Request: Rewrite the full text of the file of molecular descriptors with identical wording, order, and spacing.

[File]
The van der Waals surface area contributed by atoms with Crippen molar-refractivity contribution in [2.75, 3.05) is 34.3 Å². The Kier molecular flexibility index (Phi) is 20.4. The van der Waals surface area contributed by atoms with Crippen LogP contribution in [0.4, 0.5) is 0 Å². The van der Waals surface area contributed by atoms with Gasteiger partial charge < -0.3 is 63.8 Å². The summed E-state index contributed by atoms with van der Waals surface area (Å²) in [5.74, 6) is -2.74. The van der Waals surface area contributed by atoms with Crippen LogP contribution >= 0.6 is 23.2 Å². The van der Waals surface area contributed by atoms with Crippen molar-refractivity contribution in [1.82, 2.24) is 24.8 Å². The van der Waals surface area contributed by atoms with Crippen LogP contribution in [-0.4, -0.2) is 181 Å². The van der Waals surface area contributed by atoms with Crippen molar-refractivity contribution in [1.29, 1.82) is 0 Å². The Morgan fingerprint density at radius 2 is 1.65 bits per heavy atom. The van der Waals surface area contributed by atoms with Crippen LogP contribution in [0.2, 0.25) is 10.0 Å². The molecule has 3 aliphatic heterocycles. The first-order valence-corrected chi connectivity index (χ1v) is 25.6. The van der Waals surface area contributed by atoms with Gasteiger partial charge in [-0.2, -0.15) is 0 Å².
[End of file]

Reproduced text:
The van der Waals surface area contributed by atoms with Crippen molar-refractivity contribution in [2.75, 3.05) is 34.3 Å². The Kier molecular flexibility index (Phi) is 20.4. The van der Waals surface area contributed by atoms with Crippen LogP contribution in [0.4, 0.5) is 0 Å². The van der Waals surface area contributed by atoms with Gasteiger partial charge < -0.3 is 63.8 Å². The summed E-state index contributed by atoms with van der Waals surface area (Å²) in [5.74, 6) is -2.74. The van der Waals surface area contributed by atoms with Crippen LogP contribution >= 0.6 is 23.2 Å². The van der Waals surface area contributed by atoms with Crippen molar-refractivity contribution in [1.82, 2.24) is 24.8 Å². The van der Waals surface area contributed by atoms with Crippen LogP contribution in [-0.4, -0.2) is 181 Å². The van der Waals surface area contributed by atoms with Crippen molar-refractivity contribution in [1.29, 1.82) is 0 Å². The Morgan fingerprint density at radius 2 is 1.65 bits per heavy atom. The van der Waals surface area contributed by atoms with Crippen LogP contribution in [0.2, 0.25) is 10.0 Å². The molecule has 3 aliphatic heterocycles. The first-order valence-corrected chi connectivity index (χ1v) is 25.6. The van der Waals surface area contributed by atoms with Gasteiger partial charge in [-0.2, -0.15) is 0 Å².